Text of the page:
After some initial brainstorming and informal chats, a possible helpful next step is to do a short presentation and have a longer discussion with several supervisors/colleagues. Although this may feel slightly daunting to begin with, in my experience the prospect of doing a presentation is good motivation for transforming random half-formed ideas and jotted-down thoughts into a more coherent whole. Within the first 3 months of starting my PhD, I had to give a couple of departmental talks (the first on a research paper relevant to my PhD topic for a journal club and a second talk introducing my topic and research plans). I spent the first few months of my PhD doing little other than reading papers and preparing these 2 talks. The talks gave me a target for finalising my aims and the feedback was really useful.

The feedback from my more recent talk about my fellowship proposal ideas has similarly helped to steer me in the right direction. I’m now at the no-less-difficult stage of formulating specific aims and hypotheses and trying to design a method to address them. I have a long way to go with my fellowship proposal and I am conscious that all this effort might not even result in any funding, as the schemes are all extremely competitive. Part of my thinking was always that I would just try my best with this and learn something from the process.

Getting your paper through peer review

Whether you like it or not, productivity in academia/science is judged (at least in part) based on your publication rate. This focus on quantity is associated with various problems – see for example “Problem 4: Pressure to publish” of Chris Chamber’s recent post. Although the goal of doing science should not be the publications themselves, they remain an important method of disseminating our results and ideas to other researchers and the public. Learning how to write a concise, informative, thorough, accurate and all-round good research paper is clearly an important skill to acquire during your PhD, particularly if you hope to continue your academic career.

However, learning how to get your paper through the peer review process is also a skill that you need to acquire. The quality of your writing and your ability to include important details in your manuscript (i.e. the content) are of course directly linked to this but there are other important things too. I’m glad that the attitude of my supervisors and more generally, in my department, is that I should be publishing my PhD work when ready, as this gives me targets for writing up my thesis. Being involved in analyses and manuscripts outside of my core PhD has given me additional experience in navigating the peer review process.

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Step 1: Choosing a journal

Once you are happy with your analysis and have started writing a manuscript, you need to decide on a target journal for your work. I have written about this before and I have to agree with my previous thoughts on the matter: it just takes experience and time to get a sense of what journals publish what kinds of papers, in terms of their specific focus etc. When I’m reading papers, I tend to ignore what journal they came from, though sometimes I make a conscious effort to check this. Journal homepages frequently have a little blurb about what sorts of papers they will publish and scanning through the titles/abstracts of some of their recent issues can help. There are a couple of online tools which allow you to paste your abstract in and then scan it for keywords to give you some suggestions of appropriate journals. I’ve also tended to chat to my supervisors to get their more experienced thoughts on the matter.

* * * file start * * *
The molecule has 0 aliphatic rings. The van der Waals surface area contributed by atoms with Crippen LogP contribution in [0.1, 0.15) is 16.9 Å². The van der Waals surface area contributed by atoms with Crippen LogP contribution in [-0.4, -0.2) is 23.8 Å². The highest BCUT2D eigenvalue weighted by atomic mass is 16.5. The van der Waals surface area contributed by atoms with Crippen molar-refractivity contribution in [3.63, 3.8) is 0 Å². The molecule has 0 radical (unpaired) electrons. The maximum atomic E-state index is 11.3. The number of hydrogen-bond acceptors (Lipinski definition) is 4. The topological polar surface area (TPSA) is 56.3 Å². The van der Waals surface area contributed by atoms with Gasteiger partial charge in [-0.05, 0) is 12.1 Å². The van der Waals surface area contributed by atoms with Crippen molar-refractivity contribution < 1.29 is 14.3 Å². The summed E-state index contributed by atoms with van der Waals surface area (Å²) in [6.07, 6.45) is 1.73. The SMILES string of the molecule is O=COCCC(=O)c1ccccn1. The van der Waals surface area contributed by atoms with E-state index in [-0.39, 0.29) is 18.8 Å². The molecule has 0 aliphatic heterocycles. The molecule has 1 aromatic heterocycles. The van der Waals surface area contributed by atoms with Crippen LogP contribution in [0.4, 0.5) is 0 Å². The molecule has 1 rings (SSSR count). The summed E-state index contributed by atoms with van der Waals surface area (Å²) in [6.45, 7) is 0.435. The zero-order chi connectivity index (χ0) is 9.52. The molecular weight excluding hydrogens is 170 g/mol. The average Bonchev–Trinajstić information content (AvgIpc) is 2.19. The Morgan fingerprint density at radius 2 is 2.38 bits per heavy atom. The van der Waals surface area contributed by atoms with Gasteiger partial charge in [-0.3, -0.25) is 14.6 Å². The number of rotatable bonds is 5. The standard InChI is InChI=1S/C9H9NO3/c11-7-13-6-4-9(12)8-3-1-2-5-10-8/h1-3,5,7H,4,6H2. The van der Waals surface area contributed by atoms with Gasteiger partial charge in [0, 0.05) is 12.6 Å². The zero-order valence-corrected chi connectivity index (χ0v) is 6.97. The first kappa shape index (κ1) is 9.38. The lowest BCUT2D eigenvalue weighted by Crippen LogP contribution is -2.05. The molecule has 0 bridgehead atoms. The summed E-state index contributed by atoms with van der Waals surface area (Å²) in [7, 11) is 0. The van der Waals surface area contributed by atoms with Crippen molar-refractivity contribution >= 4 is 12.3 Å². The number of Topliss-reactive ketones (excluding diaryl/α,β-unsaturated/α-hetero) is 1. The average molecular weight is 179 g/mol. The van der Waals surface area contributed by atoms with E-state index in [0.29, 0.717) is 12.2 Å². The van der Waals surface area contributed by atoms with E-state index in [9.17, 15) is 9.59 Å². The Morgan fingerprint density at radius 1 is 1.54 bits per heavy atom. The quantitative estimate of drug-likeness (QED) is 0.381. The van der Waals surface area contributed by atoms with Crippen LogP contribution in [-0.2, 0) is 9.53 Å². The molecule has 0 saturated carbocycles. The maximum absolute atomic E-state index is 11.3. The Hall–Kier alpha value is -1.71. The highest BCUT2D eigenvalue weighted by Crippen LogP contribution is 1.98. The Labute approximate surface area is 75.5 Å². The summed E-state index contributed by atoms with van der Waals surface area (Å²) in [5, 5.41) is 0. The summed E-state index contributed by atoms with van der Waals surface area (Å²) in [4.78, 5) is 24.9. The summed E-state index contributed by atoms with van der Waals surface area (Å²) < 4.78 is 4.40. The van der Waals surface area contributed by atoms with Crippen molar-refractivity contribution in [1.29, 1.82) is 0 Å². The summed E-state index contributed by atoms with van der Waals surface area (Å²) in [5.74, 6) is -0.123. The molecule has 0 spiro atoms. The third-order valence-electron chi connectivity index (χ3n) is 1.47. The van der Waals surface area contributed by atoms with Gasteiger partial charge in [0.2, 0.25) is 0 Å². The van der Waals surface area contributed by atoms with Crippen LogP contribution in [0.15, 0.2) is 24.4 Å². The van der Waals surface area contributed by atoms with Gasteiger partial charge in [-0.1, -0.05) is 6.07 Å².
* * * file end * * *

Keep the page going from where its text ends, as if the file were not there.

Step 2: Choosing reviewers

Perhaps my least favourite part of submitting a paper is the need to identify potential reviewers. Some journals even require six different reviewers. How do you know who to suggest? Ideally, you want to identify people who have a good understanding of the background to your work and the methods you have used, are fair and have a good reputation and don’t have a clear conflict of interest. For my first few papers I relied heavily on my supervisors to suggest people based on their research interests and reputations. I kept a list of these suggestions and have re-used names for other submissions, where appropriate. Although in cases where my paper was rejected, unsurprisingly, I’ve tried to come up with alternatives.

I think the main way of identifying potential appropriate peer reviewers is by checking the author lists of the papers that are most closely linked to your own work. I’ve also found that going to seminars, talks and conferences is also useful. Seeing somebody present their work, especially if it is relevant to yours, means you are much more likely to remember their name. If you get the opportunity to speak to them, for example if you are lucky enough for them to visit your poster presentation at a conference, you can even get a sense of what kind of person they are and what they think about your work. I think this may also be particularly helpful for trying to identify potential PhD thesis examiners.

One other thing to bear in mind is that the anonymity of the peer review process means you are unlikely to find out which of the people you suggested did end up reviewing your work and which of them were the ones who gave the positive and useful comments or indeed, the less polite ones.

Dealing with rejection – back to step 1